Figure 3: Particle path above the flat bed in a small solitary wave with an adverse underlying current.

Hamiltonian function of the system (19), we have

ψ(x(t),y(t)) = ψ(x(t0),y(t0)) = ψ(0,Y0).

Thus y(t) = σp(x(t)) with p = −ψ(0,Y0). Consequently

lim

t→+∞Y (t) = lim

t→+∞y(t) = lim

t→+∞σp(x(t)) = l(Y0).

The proof is completed.

Remark 4.2. For the path with a single loop, if we define the size of the loop by the net horizontal distance

moved by the particle between the two instants t+and t−when its horizontal velocity changes sign, that is,

X(t−) − X(t+),

then the size decreases with depth. In fact it can be computed by

X(t−) − X(t+) =

?t−

t+

dX

dtdt =

?t−

t+u(x,σp(x))dt.

Since uy> 0 and

dσp(x)

dp

= −1

ψy> 0, we have X(t−) − X(t+) decreases as p decreases.

5. Examples

In this final section we give two examples of the vorticity function which satisfy the conditions imposed

in our main theorem.

5.1. Negative constant vorticity

In the case of negative constant vorticity γ(p) = −ω0for p ∈ [0,|p0|] with ω0> 0, we have obviously

γ′(p),γ′′(p) ≤ 0. So it remains to verify γ(0)√λc> −g, or equivalently, λc< g2/ω2

λc> −2Γminis such that

?0

p0

0. Recall from (12) that

dp

(λc+ 2Γ(p))3/2=1

g

holds, where Γ(p) = −ω0p and Γmin= 0 in this case by (10). Set

F(λ) =

?0

p0

dp

(λ − 2ω0p)3/2.

Then direct computation shows that F′(λ) < 0, F(λ) → +∞ as λ → 0+, and

lim

λ→g2/ω2

0

F(λ) =1

g−

1

?g2− 2ω3

0p0

<1

g.

Thus there exists a unique λc∈ (0,g2/ω2

0) such that F(λc) = 1/g.

10

Page 11

5.2. Negative affine linear vorticity

For the vorticity γ(p) = −ap + b with a > 0 and b < 0, we have obviously γ(p) < 0, γ′(p),γ′′(p) ≤ 0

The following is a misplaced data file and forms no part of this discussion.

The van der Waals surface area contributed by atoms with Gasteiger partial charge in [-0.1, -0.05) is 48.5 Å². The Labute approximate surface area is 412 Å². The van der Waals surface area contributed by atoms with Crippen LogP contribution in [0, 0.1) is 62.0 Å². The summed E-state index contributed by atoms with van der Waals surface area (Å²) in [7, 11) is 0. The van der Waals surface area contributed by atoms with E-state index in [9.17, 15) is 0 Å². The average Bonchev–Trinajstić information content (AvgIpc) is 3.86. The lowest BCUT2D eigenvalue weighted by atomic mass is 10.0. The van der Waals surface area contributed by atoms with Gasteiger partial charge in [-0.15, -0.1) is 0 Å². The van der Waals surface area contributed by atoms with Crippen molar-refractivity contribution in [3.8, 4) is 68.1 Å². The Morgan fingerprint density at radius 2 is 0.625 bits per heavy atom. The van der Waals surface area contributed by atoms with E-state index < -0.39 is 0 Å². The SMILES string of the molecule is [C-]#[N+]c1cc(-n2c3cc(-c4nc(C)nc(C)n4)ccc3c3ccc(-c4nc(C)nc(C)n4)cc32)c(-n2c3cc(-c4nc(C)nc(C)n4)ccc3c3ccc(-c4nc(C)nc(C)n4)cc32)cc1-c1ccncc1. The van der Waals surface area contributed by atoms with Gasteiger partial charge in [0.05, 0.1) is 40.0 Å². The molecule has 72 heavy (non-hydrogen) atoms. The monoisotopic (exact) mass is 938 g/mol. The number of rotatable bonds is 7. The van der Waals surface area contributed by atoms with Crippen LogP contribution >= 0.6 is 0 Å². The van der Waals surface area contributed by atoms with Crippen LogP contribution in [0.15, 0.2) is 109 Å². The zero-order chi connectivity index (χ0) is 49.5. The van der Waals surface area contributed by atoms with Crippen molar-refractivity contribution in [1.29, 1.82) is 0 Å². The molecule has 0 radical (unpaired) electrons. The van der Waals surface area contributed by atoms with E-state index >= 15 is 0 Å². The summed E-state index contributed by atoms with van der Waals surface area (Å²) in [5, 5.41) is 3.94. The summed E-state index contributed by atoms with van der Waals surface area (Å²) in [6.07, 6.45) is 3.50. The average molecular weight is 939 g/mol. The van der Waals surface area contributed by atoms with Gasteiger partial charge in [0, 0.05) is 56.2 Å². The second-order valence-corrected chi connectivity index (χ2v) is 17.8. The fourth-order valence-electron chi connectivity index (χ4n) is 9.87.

for p ∈ [0,|p0|] and

F(λ) =

p0

?0

dp

(λ + 2Γ(p))3/2=

?0

p0

dp

(λ + ap2+ 2bp)3/2,

with λ > −2Γmin= 0. Then we may verify as above that F(λ) is strictly decreasing with limλ→0F(λ) = +∞

and limλ→g2/b2 F(λ) < 0. This gives the existence of λc∈ (0,g2/b2) such that F(λc) = 1/g and consequently

γ(0)√λc> −g.

Acknowledgments

This work was supported in part by Foundation of WUST and by NSF grants of China 10901126.

References

[1] C. Amick and J. Toland, On solitary water waves of finite amplitude, Arch. Ration. Mech. Anal., 76

(1981), 9–95.

[2] T.B. Benjamin, J.L. Bona and D.K. Bose, Solitary-wave solutions of nonlinear problems, Philos. Trans.

R. Soc. London Ser. A Math. Phys. Eng. Sci., 331 (1990), 195–244.

[3] W. Craig and P. Sternberg, Symmetry of solitary waves, Comm. PDE, 13 (1988), 603–633. MR919444

(88m:35132)

[4] A. Constantin, On the particle paths in solitary water waves, Quart. Appl. Math., 68 (2010), 81–90.

[5] A. Constantin, The trajectories of particles in Stokes waves, Invent. Math., 166 (2006), 523–535.

[6] A. Constantin and J. Escher, Particle trajectories in solitary water waves, Bull. Amer. Math. Soc., 44

(2007), 423–431.

[7] A. Constantin and W. Strauss, Exact steady periodic water waves with vorticity, Comm. Pure Appl.

Math., 57 (2004), 481–527.

[8] A. Constantin and W. Strauss, Pressure beneath a Stokes wave, Comm. Pure Appl. Math., 63 (2010),

533–557.

[9] M. Ehrnstr¨ om, On the streamlines and particle paths of gravitational water waves, Nonlinearity, 21

(2008), 1141–1154.

[10] M. Ehrnstr¨ om and G. Villari, Linear water waves with vorticity: Rotational features and particle paths,

J. Differential Equations, 244 (2008), 1888–1909.

[11] M.D. Groves and E. Wahl´ en, Small-amplitude Stokes and solitary gravity water waves with an arbitrary

distribution of vorticity, Physica D: Nonlinear Phenomena, 237 (2008), 1530–1538.

[12] D. Henry, The trajectories of particles in deep-water Stokes waves, Int. Math. Res. Not., 2006 (2006),

1–13, doi:10.1155/IMRN/ 2006/23405.

[13] V.M. Hur, Exact solitary water waves with vorticity, Arch. Rational Mech. Anal., 188 (2008), 213–244,

DOI: 10.1007/s00205-007-0064-6.

11

Page 12

[14] V.M. Hur, Symmetry of solitary water waves with vorticity, Math. Res. Lett., 15 (2008), 491–510.

[15] D. Ionescu-Kruse, Particle trajectories beneath small amplitude shallow water waves in constant vorticity

flows, Nonlinear Anal-Theor., 71 (2009), 3779–3793.

[16] E. Varvaruca, On some properties of traveling water waves with vorticity, SIAM J. Math. Anal., 39

(2008), 1686–1692.

12